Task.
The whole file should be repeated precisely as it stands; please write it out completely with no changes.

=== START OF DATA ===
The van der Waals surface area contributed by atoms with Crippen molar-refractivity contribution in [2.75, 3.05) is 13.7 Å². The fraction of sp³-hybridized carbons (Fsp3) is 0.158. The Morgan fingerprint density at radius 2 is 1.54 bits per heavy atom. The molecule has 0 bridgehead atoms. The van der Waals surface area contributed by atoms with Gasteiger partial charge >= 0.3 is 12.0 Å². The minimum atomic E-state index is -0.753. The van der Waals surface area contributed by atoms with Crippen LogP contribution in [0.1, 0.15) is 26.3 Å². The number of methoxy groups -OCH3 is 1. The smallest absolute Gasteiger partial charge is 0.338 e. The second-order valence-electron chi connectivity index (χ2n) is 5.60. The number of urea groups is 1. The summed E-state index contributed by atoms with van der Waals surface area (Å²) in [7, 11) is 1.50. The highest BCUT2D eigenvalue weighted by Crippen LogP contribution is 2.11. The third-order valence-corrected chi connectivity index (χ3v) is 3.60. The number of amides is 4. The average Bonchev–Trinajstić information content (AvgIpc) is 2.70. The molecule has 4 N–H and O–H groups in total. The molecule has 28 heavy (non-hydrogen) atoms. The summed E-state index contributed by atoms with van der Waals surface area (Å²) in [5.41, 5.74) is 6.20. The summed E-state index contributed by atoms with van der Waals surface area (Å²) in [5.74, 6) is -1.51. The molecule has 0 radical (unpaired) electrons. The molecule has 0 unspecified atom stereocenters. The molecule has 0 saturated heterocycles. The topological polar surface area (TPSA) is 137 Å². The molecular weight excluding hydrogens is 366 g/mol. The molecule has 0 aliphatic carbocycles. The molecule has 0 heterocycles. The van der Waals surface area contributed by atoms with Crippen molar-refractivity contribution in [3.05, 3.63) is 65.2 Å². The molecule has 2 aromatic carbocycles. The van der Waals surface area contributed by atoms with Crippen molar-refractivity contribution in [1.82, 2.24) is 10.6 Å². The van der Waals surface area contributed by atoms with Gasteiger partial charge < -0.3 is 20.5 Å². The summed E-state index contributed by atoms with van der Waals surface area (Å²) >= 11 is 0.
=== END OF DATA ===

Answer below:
The van der Waals surface area contributed by atoms with Crippen molar-refractivity contribution in [2.75, 3.05) is 13.7 Å². The fraction of sp³-hybridized carbons (Fsp3) is 0.158. The Morgan fingerprint density at radius 2 is 1.54 bits per heavy atom. The molecule has 0 bridgehead atoms. The van der Waals surface area contributed by atoms with Gasteiger partial charge >= 0.3 is 12.0 Å². The minimum atomic E-state index is -0.753. The van der Waals surface area contributed by atoms with Crippen LogP contribution in [0.1, 0.15) is 26.3 Å². The number of methoxy groups -OCH3 is 1. The smallest absolute Gasteiger partial charge is 0.338 e. The second-order valence-electron chi connectivity index (χ2n) is 5.60. The number of urea groups is 1. The summed E-state index contributed by atoms with van der Waals surface area (Å²) in [7, 11) is 1.50. The highest BCUT2D eigenvalue weighted by Crippen LogP contribution is 2.11. The third-order valence-corrected chi connectivity index (χ3v) is 3.60. The number of amides is 4. The average Bonchev–Trinajstić information content (AvgIpc) is 2.70. The molecule has 4 N–H and O–H groups in total. The molecule has 28 heavy (non-hydrogen) atoms. The summed E-state index contributed by atoms with van der Waals surface area (Å²) in [5.41, 5.74) is 6.20. The summed E-state index contributed by atoms with van der Waals surface area (Å²) in [5.74, 6) is -1.51. The molecule has 0 radical (unpaired) electrons. The molecule has 0 unspecified atom stereocenters. The molecule has 0 saturated heterocycles. The topological polar surface area (TPSA) is 137 Å². The molecular weight excluding hydrogens is 366 g/mol. The molecule has 0 aliphatic carbocycles. The molecule has 0 heterocycles. The van der Waals surface area contributed by atoms with Crippen molar-refractivity contribution in [3.05, 3.63) is 65.2 Å². The molecule has 2 aromatic carbocycles. The van der Waals surface area contributed by atoms with Crippen molar-refractivity contribution in [1.82, 2.24) is 10.6 Å². The van der Waals surface area contributed by atoms with Gasteiger partial charge < -0.3 is 20.5 Å². The summed E-state index contributed by atoms with van der Waals surface area (Å²) >= 11 is 0.